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Fluids And Your Baby

Your baby's body is about 75% water! Babies require fluids to aid in digestion, to keep skin hydrated, to feel healthy and energized, and to regulate body temperature. How much fluid your baby takes in a day depends on how active she is. But water remains the most essential drink, especially for babies under 24 months of age.

Breastfed babies get enough water from breast milk but bottle-fed babies may need small amounts of water because formula tends to make them thirsty. In hot weather some breastfed babies may require additional water.

Water Matters!

As long as possible feed your baby water instead of juice. For the first 2 years of life baby needs to drink either milk or water. Offering water from an early age will get your baby accustomed to it and prevent the dependency on juice as a means to quench thirst. Water offered to baby should be clean and pure so ideally tap water should be filtered before being boiled. Actually babies do not need juices; baby juices are mostly made up from water, colorings and sugar. But should you decide to introduce juice after this period, ensure it is well diluted (one part juice to 10 parts water). Give all fluids other than milk in a trainer cup or beaker, not a bottle. Also, keep the following in mind:

• Use water that has been freshly drawn from the tap, then boil and cool it before serving. Avoid giving your baby repeatedly boiled water as the level of sodium will be higher, definitely not good for your baby.

• Babies prefer just warm instead of cold water. Do not add any flavorings as a thirsty baby will drink water in its natural state.

• Do not give baby under 2 years of age sparkling mineral water or water known as 'natural mineral water' because of the high mineral content. Read labels carefully and only use bottled water where the sodium content is below 10mg per 100ml.

All babies need water after solid foods to help in digestion and elimination. Offer plenty of water between meals, diluted fruit juices with meals and avoid squashes or fruit cordials.

Fruit Juices

Very diluted, unsweetened 100% juices (purchased or home-made) can be introduced gradually if you like, as early as nine months, provided there is no history of allergies. It is good to start with apple juice (orange juice can trigger reactions in some children). Juices introduced earlier or later should be given in limited quantities simply because water is better. Besides, too much juice in your baby's diet will signal to her that water is boring.

• Juice should be given preferably at mealtimes to protect the emerging teeth. Juice tastes good because of the sugar content and acids. Saliva created when eating will help neutralize them.

• Remember to dilute one part fruit juice to 10 parts water and serve it in a cup or beaker. Prolonged sucking from a bottle can cause the fluid to stay longer in the mouth and leading to possible dental erosion.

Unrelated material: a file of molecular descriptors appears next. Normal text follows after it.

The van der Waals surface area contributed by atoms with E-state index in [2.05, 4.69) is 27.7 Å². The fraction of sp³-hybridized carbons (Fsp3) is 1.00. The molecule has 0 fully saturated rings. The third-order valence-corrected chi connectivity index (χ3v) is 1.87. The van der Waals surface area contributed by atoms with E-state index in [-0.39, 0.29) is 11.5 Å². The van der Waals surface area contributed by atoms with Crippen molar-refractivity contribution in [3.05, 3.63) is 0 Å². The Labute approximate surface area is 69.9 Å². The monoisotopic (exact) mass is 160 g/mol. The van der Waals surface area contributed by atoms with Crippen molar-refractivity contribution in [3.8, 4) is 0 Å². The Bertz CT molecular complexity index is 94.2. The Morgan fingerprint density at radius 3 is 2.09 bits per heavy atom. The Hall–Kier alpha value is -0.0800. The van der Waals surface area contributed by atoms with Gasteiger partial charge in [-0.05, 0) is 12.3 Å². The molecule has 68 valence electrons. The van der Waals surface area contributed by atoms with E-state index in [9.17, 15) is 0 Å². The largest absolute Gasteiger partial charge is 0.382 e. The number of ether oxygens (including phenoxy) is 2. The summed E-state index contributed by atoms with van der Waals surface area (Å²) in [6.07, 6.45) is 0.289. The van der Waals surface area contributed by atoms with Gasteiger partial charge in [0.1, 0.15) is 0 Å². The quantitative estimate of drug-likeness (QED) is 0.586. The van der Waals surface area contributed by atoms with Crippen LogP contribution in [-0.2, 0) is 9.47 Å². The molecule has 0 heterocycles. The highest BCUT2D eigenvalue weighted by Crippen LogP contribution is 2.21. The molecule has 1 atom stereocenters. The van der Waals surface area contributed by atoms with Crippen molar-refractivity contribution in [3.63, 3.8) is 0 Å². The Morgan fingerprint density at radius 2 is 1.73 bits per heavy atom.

• Get into the practice of reading labels and take note where sugar appears in the list of ingredients. It can appear in different forms (maltose, sucrose, fructose, corn syrup etc) and it may appear several times on a list but under different names. The nearer the ingredient is to the beginning of the list, the greater the amount.

• Needless to say, avoid juices that contain artificial ingredients such as aspartame as these are not intended for babies or kids.

• Too much juice can cause indigestion, bloated tummy, diarrhea or constipation apart from piling on weight.

• Do not clean your babies teeth immediately after she's had juice as the acid and sugar levels is at the highest then and this can cause damage to the teeth.

• Ready-made juices without preservatives (UHT juices in airtight cartons) can contain many vitamins and minerals as ready made freshly squeezed ones.

• For variation home prepared juices can be made with vegetables such as carrots, celery combined with apple and should be consumed as soon as possible to benefit from the nutrients.

Tea or Coffee

• Beverages no matter how weak reduces the absorption rate of iron and other minerals derived from food. The caffeine in it acts as a stimulant, something your baby can do without. Even if served with milk sans sugar, it is not recommended for young children below two.

• Kids over two can have a mild cup of tea diluted in milk occasionally as tea contains antioxidants. But coffee has too much of caffeine, definitely not advisable.

• Hot chocolate drinks can contain quite a bit of sugar and a caffeine-like substance known as theobromine, which disrupts sleep. It should be given earlier in the day and ensure it is a reputable brand.

Carbonated mineral water is a no-no for babies because it can cause gas and cramping.

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Disclaimer: Information contained on this Web site is intended solely to make available general summarized information to the public. It should not be substituted for medical advice. It is your responsibility to consult with your pediatrician and/or health care provider before acting on any advice on this web site. While OEM endeavors to provide up-to-date and accurate information, it is not liable for any advice whatsoever rendered nor is it liable for the completeness or timeliness of any information on this site.
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